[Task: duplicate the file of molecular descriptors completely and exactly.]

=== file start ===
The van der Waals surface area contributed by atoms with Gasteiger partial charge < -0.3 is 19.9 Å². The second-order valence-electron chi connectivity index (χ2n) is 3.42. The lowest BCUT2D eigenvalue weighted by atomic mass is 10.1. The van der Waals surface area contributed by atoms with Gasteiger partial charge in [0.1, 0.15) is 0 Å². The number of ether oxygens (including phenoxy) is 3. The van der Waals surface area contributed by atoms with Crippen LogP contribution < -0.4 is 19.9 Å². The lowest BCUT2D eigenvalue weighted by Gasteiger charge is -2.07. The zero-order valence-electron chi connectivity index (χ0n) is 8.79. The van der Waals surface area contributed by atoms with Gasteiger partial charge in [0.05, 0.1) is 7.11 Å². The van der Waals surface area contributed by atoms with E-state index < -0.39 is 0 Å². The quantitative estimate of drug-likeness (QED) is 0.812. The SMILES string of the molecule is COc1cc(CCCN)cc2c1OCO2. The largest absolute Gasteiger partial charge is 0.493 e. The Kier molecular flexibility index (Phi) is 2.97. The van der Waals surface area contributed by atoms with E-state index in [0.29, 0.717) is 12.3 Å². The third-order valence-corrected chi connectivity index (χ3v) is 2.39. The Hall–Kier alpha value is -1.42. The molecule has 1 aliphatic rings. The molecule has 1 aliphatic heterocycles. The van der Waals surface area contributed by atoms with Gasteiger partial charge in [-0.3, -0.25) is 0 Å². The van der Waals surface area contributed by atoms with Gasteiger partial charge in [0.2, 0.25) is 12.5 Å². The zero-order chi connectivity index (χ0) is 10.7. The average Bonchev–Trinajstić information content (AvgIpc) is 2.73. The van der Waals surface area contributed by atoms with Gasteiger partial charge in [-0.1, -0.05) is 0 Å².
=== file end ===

The van der Waals surface area contributed by atoms with Gasteiger partial charge < -0.3 is 19.9 Å². The second-order valence-electron chi connectivity index (χ2n) is 3.42. The lowest BCUT2D eigenvalue weighted by atomic mass is 10.1. The van der Waals surface area contributed by atoms with Gasteiger partial charge in [0.1, 0.15) is 0 Å². The number of ether oxygens (including phenoxy) is 3. The van der Waals surface area contributed by atoms with Crippen LogP contribution < -0.4 is 19.9 Å². The lowest BCUT2D eigenvalue weighted by Gasteiger charge is -2.07. The zero-order valence-electron chi connectivity index (χ0n) is 8.79. The van der Waals surface area contributed by atoms with Gasteiger partial charge in [0.05, 0.1) is 7.11 Å². The van der Waals surface area contributed by atoms with E-state index < -0.39 is 0 Å². The quantitative estimate of drug-likeness (QED) is 0.812. The SMILES string of the molecule is COc1cc(CCCN)cc2c1OCO2. The largest absolute Gasteiger partial charge is 0.493 e. The Kier molecular flexibility index (Phi) is 2.97. The van der Waals surface area contributed by atoms with E-state index in [0.29, 0.717) is 12.3 Å². The third-order valence-corrected chi connectivity index (χ3v) is 2.39. The Hall–Kier alpha value is -1.42. The molecule has 1 aliphatic rings. The molecule has 1 aliphatic heterocycles. The van der Waals surface area contributed by atoms with Gasteiger partial charge in [-0.3, -0.25) is 0 Å². The van der Waals surface area contributed by atoms with Gasteiger partial charge in [0.2, 0.25) is 12.5 Å². The zero-order chi connectivity index (χ0) is 10.7. The average Bonchev–Trinajstić information content (AvgIpc) is 2.73. The van der Waals surface area contributed by atoms with Gasteiger partial charge in [-0.1, -0.05) is 0 Å².